Thanks for the comments. I certainly wouldn’t argue that anybody ‘should get over it’ or forget the past. I am arguing that there are two debates, one about the past which will take a long time, but which has to be held within and between communities and one debate over the future of Bosnia and the organization of the state. Currently, I am concerned that the willingness to compromise–which has to be at the core of any future Bosnian state is lacking as any political concession today is seen as passing judgement on the past.
    As for your question on how Bosnia should look like in the future, I think there have been too many ideas and idealistic proposals of what Bosnia could be like one day, but this is mostly a talk of some utopia and does not help. Disucssion about Belgium, Northern Ireland are all not about what they should be like, but what they can be like–making divided societies work is the art of the possible and conflict visions of what should be are often the biggest obstacle. My vision for Bosnia is thus fairly banal: A less ethnicaly defined state which can effectively join the EU, allows movement accross the entity or any other boundaries (real and mental) and an educational system which educates and does not perpatuate stereotypes.

  4. Dany says:

    Thanks for your reply, I see you retain a much more “hands – off” approach than I do.
    Let me go first to a vision of Bosnia you suggested. You say it’s a “banal” one, but even with all the banality it still appears to be utopian one, if not in terms of ends than definitely in terms of means. Why should entities allow for a greater real movement (meaning settling, return of refugees and so on) – especially the Serb entity considering that the underlying idea, in practice if not on paper, is to exist in (or as some dream out) of Bosnia as a purely Serb ethnic area void of “others” ? What are their incentives? If you can give me answer to that question, I believe same would apply to education and many other things.

    “Get over it part” part of your answer. I was not suggesting that you were arguing for some sort of willful amnesia, though my understanding is that most of the internationals (diplomats, etc.) would were much like to see that, if for no other reason than at least because it would make their job easier. Whether that is desirable or not can be debated, all I was saying is that 14 years after the war both public and private discourse in Bosnia is literally governed by, say, “presence of the past” – which points to a fact that none of the underlying causes and consequences of the conflict have been resolved. This gives a lot of reason to worry, given that we know there are no significant international forces present in Bosnia anymore, which is a reason why many politicians in Bosnia can afford conflict with the international community. In this part you have avoided, if i might say, answer to question in the first post – is the EU or any of its, allow me to say, “laughing stock” forces capable of sustaining any peace in case of troubles?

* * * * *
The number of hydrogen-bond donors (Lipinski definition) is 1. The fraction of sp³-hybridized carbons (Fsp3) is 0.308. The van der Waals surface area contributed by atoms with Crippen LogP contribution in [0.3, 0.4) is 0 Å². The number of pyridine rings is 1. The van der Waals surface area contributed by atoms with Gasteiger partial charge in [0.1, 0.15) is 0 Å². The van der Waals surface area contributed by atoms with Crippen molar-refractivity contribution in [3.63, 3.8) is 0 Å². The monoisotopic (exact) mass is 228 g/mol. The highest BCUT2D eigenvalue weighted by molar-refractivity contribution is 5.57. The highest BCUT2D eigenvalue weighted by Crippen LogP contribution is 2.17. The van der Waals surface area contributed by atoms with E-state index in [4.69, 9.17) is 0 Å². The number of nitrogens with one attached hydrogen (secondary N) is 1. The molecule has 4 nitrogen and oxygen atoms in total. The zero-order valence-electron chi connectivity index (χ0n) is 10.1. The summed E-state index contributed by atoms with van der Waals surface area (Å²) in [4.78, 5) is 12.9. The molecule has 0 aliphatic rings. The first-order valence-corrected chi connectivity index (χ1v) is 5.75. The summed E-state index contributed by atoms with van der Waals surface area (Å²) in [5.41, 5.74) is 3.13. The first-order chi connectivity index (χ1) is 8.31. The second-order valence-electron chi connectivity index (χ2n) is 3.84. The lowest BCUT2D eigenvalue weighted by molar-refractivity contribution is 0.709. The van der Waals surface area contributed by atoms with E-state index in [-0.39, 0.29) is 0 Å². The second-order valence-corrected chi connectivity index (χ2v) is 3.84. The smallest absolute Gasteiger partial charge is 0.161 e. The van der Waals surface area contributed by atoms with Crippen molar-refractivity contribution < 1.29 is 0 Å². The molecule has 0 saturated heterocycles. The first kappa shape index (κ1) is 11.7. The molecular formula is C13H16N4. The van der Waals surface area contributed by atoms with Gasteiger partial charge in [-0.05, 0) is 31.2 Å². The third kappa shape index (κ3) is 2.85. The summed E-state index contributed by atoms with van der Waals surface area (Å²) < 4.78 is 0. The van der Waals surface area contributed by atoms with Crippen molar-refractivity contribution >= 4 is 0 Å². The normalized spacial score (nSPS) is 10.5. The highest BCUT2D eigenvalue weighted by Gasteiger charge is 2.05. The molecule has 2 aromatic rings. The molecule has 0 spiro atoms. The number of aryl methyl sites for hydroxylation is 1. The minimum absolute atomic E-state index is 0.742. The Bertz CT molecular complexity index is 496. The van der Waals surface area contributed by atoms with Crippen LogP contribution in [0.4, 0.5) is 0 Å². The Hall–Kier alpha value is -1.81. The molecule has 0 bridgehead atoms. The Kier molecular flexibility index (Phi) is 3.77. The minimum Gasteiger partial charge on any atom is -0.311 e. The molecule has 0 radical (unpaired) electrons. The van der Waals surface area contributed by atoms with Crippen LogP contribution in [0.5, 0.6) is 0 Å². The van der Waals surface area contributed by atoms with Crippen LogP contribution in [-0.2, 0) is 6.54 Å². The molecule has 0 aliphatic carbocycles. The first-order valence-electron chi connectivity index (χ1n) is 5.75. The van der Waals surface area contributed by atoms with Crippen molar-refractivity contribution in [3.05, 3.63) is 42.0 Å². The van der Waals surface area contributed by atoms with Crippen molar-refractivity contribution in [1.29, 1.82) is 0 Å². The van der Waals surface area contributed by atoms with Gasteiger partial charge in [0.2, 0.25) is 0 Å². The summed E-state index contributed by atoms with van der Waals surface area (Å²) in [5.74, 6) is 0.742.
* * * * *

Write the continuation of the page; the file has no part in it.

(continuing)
And finally, if you dont mind, I would like to reinstate yet again a question you’ve avoid answering to: how exactly do European countries plan to explain to Muslim world (read Arab) continuing existence of Serb entity? While the might not be a problem for the EU (read France, Britain and Germany), that is definitely a US problem since here they are moving towards improving relations with Muslim (read Arabs) for reasons that I think I need not explain. Here, I believe, we should look for reasons of a currently ongoing behind the scenes dispute between France, Britain and some other countries, and the US and possibly Germany on the other (Russian interests in the region are well known). Small example of trouble: Dick Holbrook explaining on CNN following Karadzic arrest that he was a “european bin laden” – silly statement, given that karadzic was leader of a recognized entity. Its like the term used by many in Serbia “Milosevic dictatorship” – it was hardly a dictatorship given widespread popular support. To cut it short, I think most of European pundits currently in the region are lost in fog without a clear way ahead.

  5. Dany says:

    Oh, forget one important question again: though I am well aware after so much investment, dissolution of Bosnia is not an option, I was wondering who is afraid of that more: Europe, Bosnians or Serbs? I know my answer, but I would love to hear yours.

  6. Dany says:

    Sort of confirms what I wrote yesterday, and I would say NY Times is a pretty respectable source.